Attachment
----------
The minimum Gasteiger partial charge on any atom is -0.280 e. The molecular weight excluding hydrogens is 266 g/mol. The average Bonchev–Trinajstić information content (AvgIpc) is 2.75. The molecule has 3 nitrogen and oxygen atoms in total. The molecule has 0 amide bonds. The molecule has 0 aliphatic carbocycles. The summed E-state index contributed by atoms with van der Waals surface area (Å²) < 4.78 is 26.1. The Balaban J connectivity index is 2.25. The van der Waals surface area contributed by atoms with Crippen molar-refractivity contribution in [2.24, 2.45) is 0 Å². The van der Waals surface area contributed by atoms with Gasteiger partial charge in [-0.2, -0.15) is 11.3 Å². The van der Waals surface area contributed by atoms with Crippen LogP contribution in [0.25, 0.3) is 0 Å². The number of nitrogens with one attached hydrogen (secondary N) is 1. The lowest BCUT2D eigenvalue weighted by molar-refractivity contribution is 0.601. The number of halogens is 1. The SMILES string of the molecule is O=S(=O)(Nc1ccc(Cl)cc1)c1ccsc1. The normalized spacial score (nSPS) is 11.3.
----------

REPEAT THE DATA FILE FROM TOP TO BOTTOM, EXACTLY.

The minimum Gasteiger partial charge on any atom is -0.280 e. The molecular weight excluding hydrogens is 266 g/mol. The average Bonchev–Trinajstić information content (AvgIpc) is 2.75. The molecule has 3 nitrogen and oxygen atoms in total. The molecule has 0 amide bonds. The molecule has 0 aliphatic carbocycles. The summed E-state index contributed by atoms with van der Waals surface area (Å²) < 4.78 is 26.1. The Balaban J connectivity index is 2.25. The van der Waals surface area contributed by atoms with Crippen molar-refractivity contribution in [2.24, 2.45) is 0 Å². The van der Waals surface area contributed by atoms with Gasteiger partial charge in [-0.2, -0.15) is 11.3 Å². The van der Waals surface area contributed by atoms with Crippen LogP contribution in [0.25, 0.3) is 0 Å². The number of nitrogens with one attached hydrogen (secondary N) is 1. The lowest BCUT2D eigenvalue weighted by molar-refractivity contribution is 0.601. The number of halogens is 1. The SMILES string of the molecule is O=S(=O)(Nc1ccc(Cl)cc1)c1ccsc1. The normalized spacial score (nSPS) is 11.3.